About 25 million people this fall will be playing in numerous fantasy football leagues, a burgeoning business that will generate $1.1 billion in revenues.
Big data analytics systems are most often connected with enterprise business, but the types of work they do also can be directly applied into a number of consumer markets.
Sports, fans with PCs—mobile and otherwise—and big data are all pretty much made for each other. This is especially true when it comes to fantasy sports, an ever-more-popular pastime with participants numbering in the millions.
These fantasy leagues also are a highly profitable businesses for online hosts, thanks to all the advertising opportunities that are being sold. According to a recent survey, about 25 million people this fall will be playing in numerous fantasy football leagues, a burgeoning business that will generate $1.1 billion in revenues. That is some serious income.
Fantasy Football Participation Growing Quickly
Baseball is the original statistician's wonderland, with literally hundreds of categories to discuss and analyze, ranging from earned-run-averages, to on-base percentages, to records reaching back more than a century. However, fantasy sports—which started in the 1980s and in which online participants choose players on active rosters and carry on their own fictional games based on their real-world performances—are gaining more followers every year. Essentially, users build their own sports "franchises" without having to spend hundreds of millions of dollars in salaries.
With football season starting this week, the gridiron fantasy league world is a timely use case for modern applications of big data analysis systems. Whereas in the 1980s and 1990s participants would have paper binders full of rosters, stats, records and comments—and calculate and update all the performances only after the game statistics were published the next day in the newspaper—everything now is registered and recorded in real time and made available on demand, not to mention on whatever screen you choose to use.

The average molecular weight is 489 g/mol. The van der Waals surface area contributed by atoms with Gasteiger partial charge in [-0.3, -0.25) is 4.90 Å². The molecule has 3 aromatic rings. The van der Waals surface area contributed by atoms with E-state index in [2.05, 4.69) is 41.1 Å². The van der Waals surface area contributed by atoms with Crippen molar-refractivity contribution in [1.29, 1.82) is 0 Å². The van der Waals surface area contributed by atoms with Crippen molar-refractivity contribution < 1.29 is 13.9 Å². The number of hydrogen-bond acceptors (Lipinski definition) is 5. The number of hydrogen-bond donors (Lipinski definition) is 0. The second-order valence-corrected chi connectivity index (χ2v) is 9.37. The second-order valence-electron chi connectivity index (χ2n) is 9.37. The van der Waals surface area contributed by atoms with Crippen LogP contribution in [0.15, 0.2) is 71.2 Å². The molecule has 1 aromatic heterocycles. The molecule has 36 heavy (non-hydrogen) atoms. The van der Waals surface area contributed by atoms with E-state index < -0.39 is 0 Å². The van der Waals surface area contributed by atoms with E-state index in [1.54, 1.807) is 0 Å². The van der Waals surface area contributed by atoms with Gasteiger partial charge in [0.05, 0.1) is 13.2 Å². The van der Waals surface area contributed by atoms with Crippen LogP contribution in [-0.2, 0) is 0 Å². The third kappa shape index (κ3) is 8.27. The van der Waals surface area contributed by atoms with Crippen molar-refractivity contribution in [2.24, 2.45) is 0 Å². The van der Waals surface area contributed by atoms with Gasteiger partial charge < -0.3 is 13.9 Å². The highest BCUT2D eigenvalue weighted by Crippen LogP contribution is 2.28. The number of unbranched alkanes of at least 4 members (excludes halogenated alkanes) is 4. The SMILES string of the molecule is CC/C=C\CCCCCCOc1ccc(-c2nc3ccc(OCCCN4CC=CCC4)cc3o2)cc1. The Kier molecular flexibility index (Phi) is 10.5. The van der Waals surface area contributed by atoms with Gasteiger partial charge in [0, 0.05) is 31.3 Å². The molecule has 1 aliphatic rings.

All participants need to do now is sign up for an account on CBS Sports, ESPN.com or any number of the hundreds of other sites that offer free—or pay to play—services. On "draft day, "users create their teams, select their favorite players for each position, and then watch the system service do its thing by forming the standings and keeping track of all the performance stats of each player. The data emanates from more than 5 million sources, including on-field sensors, video feeds and others. This is all collected and analyzed to give teams and fantasy football players a competitive edge.
New IT, Analytics Paving the Way
New IT is helping increase participation in fantasy football, with a recent Intel study showing that 75 percent of participants want real-time, detailed data to help them in their leagues. Seventy percent of those surveyed said new technologies are increasing the amount of time they're spending on fantasy football; 66 percent said that Websites and apps that help evaluate talent and offer tips and tools for managing their teams are important to their experience.